Thursday, June 6, 2013

The Ultimate Adult Tree House

The Ultimate Adult Tree House

Completed in 2011, the treehouse at Camp Wandawega Lake Resort in Elkhorn, Wisconsin is simply amazing. Proprietors Tereasa Surratt & David Hernandez along with a group of very talented and generous friends built this labour of love, located in the center of the property.
Below you will find progress pictures of the construction, the end results and the background story on how the tree house came to serve as a touching tribute to Tereasa’s late father Tom.
• Bladon Conner of Bladon Conner Design Studio
• Shaun Agase and Tyler Peterson of Stone Blitzer
• Steven Teichelman of This is Threefold
• Angela Finney Hoffman of Post 27 Store
• Tereasa Surratt


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How “Tom’s Treehouse” Came to Be

It started with a tree. Not long after Tereasa and David purchased Wandawega in 2004, Tereasa’s father christened the property by hanging a rope swing on the big elm tree in the center of the camp. Tom would pass away a year and a half later. Tereasa tells Chicago Home+Garden:
“Almost immediately after, we found out the tree had Dutch elm disease. I was devastated. I couldn’t cut that tree down.”

Although the tree’s branches were dying the trunk was still quite strong, so the couple along with some friends started thinking… big.
Ultimately they settled on a three-level cottage in which the tree comes through a deck near ground level, then breaks through the floor in three spots on the first level of the house. At two of those points, sturdy arms of the tree were sawed level with the floor; a third arm pierces the floor and extends out a window.
Tom’s Treehouse was built for free through the amazing generosity of Tereasa’s incredibly talented and generous friends (mentioned at the top of the post). They selflessly donated their time and skill to make the tree house a reality.


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Photograph by Jacob Hand for Designtripper


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Photograph by Jacob Hand for Designtripper


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Photograph by Jacob Hand for Designtripper


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Photograph by Jacob Hand for Designtripper

The DIY Interior

Most of the wood is reclaimed and much of the interior is custom-made, vintage and re-purposed. It’s a showcase of DIY ingenuity by Angela Finney-Hoffman of Post27. For example:
- The pillows are made out of old flour sacks
- The stumps of the trees were refashioned as side tables
- DIY Antler chandelier made from old sheds found at the camp
- DIY mason jar lamps with lamp kits from Home Depot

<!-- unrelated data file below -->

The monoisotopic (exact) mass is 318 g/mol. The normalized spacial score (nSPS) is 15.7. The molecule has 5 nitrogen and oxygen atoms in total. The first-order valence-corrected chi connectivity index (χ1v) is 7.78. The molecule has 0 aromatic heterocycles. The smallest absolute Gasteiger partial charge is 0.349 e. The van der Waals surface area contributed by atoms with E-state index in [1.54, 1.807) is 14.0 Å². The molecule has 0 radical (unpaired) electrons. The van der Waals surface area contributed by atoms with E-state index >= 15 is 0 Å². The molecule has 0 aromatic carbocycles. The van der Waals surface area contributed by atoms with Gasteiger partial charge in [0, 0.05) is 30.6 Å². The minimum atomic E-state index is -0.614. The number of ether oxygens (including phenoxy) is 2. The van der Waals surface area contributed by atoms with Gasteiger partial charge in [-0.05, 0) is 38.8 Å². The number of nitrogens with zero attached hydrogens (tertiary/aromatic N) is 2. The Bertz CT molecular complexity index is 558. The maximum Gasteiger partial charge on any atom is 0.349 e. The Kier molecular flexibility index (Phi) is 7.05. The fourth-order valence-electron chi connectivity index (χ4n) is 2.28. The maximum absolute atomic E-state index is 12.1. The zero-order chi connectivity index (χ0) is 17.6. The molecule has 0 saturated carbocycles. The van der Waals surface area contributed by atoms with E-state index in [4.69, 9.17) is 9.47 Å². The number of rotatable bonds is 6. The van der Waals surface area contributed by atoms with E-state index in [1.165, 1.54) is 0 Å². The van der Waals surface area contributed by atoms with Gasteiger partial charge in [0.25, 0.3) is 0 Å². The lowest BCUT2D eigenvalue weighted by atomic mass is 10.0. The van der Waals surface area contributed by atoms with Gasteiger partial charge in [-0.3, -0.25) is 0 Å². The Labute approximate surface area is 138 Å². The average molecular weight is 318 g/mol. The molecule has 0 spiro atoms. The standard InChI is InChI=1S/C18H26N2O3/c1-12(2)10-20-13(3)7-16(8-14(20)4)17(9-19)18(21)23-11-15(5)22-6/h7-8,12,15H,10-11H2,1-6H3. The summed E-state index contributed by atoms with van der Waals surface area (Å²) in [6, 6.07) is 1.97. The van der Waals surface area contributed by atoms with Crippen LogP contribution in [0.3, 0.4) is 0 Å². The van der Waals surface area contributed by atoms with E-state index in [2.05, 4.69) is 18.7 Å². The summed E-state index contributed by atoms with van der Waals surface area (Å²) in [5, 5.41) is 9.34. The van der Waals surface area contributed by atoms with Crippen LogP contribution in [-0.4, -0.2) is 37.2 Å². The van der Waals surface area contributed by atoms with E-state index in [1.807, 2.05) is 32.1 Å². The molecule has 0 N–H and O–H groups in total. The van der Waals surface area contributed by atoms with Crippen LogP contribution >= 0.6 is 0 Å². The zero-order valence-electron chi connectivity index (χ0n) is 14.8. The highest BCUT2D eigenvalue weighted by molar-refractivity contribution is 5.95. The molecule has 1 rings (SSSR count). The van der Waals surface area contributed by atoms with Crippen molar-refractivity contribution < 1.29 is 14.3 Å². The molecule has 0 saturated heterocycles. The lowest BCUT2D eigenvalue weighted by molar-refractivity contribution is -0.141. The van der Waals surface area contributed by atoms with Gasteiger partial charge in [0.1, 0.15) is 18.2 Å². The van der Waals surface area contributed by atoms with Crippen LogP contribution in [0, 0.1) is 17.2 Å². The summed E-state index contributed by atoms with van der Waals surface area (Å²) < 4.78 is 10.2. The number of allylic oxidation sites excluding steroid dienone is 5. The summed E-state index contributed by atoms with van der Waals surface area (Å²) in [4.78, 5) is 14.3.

- Repurposed sconces in the sleeping lofts from elsewhere on the camp
- Much of the interior was sourced from flea markets, thrift stores and eBay


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Photograph by Jacob Hand for Designtripper


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Photograph by t. HARRISON HILLMAN


- Official Wandawega Website
- A Very Modest Cottage Blog
- Chicago Home+Garden – Up in the Air
- Designtripper – Stay: Wandawega Treehouse
- Bob Coscarelli Photography
- Jacob Hand Photography
- t. HARRISON HILLMAN Photography
- The Lettered Cottage
- Apartment Therapy – Tereasa & David’s Grown-Up Tree House

Sunday, October 14, 2012

5 Most Inaccessible Monasteries in the World

Buddhist monasteries are usually located in remote places far from the hub-bub of cities and towns. It takes more than a mild determination to reach them, but some of these are decidedly inaccessible. The idea is to keep all but only the most dedicated followers from reaching these holy places, while they also make the monks feel like they were closer to God in a place of peace and solitude. Today, however, most of these monasteries are tourist attractions and in favor of the tourists, several accessible methods like ropeways and stairs have been added. They still look formidable and requires hundreds of meters of vertical trekking. You better have a good pair of legs if you plan on visiting one of these.

Monasteries of Meteora, Greece

The Metéora (Greek for “suspended in the air" or "in the heavens above") is a group of six monasteries and one of the largest and most important complexes of Eastern Orthodox monasteries in Greece. The six monasteries, built on natural sandstone rock pillars, are one of the most powerful examples of the architectural transformation of a site into a place of retreat, meditation and prayer.
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The monasteries are built on rock pinnacles of deltaic origin, known as Meteora, which rise starkly over 400 m above the Peneas valley and the small town of Kalambaka on the Thessalian plain. During the fearsome time of political instability in 14th century the monasteries were systematically built on top of the inaccessible peaks so that by the end of the 15th century there were 24 of them. They continued to flourish until the 17th century. Today, only four monasteries - Aghios Stephanos, Aghia Trias, Varlaam and Meteoron - still house religious communities.
Access to the monasteries was originally and deliberately difficult, requiring either long ladders lashed together or large nets used to haul up both goods and people. This required quite a leap of faith – the ropes were replaced, so the story goes, only "when the Lord let them break". In the 1920s there was an improvement in the arrangements. Steps were cut into the rock, making the complex accessible via a bridge from the nearby plateau.
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Taung Kalat Monastery, Burma

The monastery of Taung Kalat is located on a top of a volcanic plug that rises 737 meters from the surrounding in central Burma (Myanmar) about 50 km southeast of Bagan, and near the extinct volcano Mount Popa. The monastery can be accessed by exactly 777 steps and those who reach the top are rewarded by a spectacular view.